Indian Country Today article. A brief has been distributed by the American Constitution Society for Law and Policy titled, "Addressing the Epidemic of Domestic Violence in Indian Country by Restoring Tribal Sovereignty."
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Safe Women, Strong Nations
Native women's advocates in the United States are praising lawmakers for passage of an inclusive, bipartisan Violence Against Women Reauthorization Act that will afford protection to all women and victims of violence. The bipartisan bill, S. 47, passed by the Senate on February 12, 2013, and now by the House, 286 to 138, includes critical provisions to restore and strengthen tribal authority to protect Native women from violence in Indian country.
Native women are murdered at 10 times the national rate; 1 out 3 Native women will be raped in her lifetime, and 3 out of 5 physically assaulted. Even worse, 88% of the perpetrators are non-Indian and cannot be prosecuted by tribal governments. Stand and take action now to restore safety and justice for Native women. Do Something!
On October 10, 2020, two bills were signed into law to help address the crisis of missing and murdered indigenous women in the United States. The bills, which were presented to the President on September 30, 2020, follow years of advocacy by indigenous women, tribes, and Native organizations calling for firm action to combat this human rights issue.
October 1st marks the first day of Domestic Violence Awareness Month, which offers a critical opportunity to continue to shed light on the issue of domestic violence.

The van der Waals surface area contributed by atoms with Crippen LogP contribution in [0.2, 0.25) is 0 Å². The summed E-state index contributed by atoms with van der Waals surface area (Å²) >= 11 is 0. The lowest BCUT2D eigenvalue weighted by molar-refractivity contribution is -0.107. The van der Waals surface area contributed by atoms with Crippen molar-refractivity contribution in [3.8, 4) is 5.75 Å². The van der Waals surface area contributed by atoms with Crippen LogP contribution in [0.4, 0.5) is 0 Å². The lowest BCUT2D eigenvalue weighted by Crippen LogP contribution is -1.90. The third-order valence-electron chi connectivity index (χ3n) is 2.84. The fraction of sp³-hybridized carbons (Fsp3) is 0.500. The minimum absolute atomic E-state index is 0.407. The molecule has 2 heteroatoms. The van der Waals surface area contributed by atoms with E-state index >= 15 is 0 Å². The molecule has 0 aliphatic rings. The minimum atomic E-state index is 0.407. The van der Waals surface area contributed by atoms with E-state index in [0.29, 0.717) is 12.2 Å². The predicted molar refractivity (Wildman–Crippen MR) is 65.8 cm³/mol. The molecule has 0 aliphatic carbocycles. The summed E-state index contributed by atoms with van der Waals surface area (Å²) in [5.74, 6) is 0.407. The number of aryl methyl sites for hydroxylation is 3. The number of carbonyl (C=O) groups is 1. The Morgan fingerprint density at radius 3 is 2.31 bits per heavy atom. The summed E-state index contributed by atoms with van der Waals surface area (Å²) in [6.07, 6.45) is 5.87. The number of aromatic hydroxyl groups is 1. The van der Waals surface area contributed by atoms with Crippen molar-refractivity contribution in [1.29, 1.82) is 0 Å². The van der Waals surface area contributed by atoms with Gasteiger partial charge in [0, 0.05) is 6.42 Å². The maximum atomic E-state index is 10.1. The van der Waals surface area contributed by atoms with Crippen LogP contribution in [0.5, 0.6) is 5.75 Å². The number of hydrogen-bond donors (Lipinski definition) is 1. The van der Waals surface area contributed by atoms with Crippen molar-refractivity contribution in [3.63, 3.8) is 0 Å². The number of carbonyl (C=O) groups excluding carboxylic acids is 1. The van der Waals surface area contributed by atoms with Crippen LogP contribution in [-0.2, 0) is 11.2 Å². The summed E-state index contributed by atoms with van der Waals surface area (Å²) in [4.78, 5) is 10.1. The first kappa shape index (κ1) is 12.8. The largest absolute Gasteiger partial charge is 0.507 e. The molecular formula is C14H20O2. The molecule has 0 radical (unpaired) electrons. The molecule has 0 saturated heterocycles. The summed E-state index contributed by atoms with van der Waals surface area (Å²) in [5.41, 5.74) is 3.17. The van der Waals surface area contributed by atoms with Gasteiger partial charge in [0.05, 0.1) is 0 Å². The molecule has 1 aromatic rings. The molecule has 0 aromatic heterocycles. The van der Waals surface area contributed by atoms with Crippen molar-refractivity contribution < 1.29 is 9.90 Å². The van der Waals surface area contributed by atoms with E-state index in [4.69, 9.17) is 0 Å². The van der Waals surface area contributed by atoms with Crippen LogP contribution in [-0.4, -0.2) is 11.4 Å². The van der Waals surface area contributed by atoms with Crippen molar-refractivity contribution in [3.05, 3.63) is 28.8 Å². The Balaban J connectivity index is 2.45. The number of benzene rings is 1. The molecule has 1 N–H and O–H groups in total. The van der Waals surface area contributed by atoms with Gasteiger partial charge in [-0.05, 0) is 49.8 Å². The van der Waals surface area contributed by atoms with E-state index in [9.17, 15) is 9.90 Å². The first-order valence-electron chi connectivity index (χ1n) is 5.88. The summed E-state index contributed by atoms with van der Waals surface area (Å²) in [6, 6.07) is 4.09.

Impacts of the COVID-19 Pandemic on Violence against Indigenous Women and Indigenous People Worldwide
UN Photo #841026 | Tedros Adhanom Ghebreyesus, Director-General of the World Health Organization (WHO), holds a virtual briefing on the COVID-19 pandemic in Geneva, Switzerland | 15 April, 2020
On March 11, 2020, the World Health Organization (WHO), a global health agency, declared COVID-19 a worldwide pandemic. WHO defines a pandemic as a global spread of a new disease.
Cancellations, Suspensions, and Rescheduled Meetings
On April 13, 2020, the U.S. Supreme Court announced it will hear the oral arguments in ten cases by telephone conference on May 4,5,6,11,12, and 13. The Justices and counsel will participate on the call, and live audio feed is expected to be provided to the news media. The Court previously postponed the hearings in these cases due to the coronavirus. The specific argument dates will be assigned at a future date.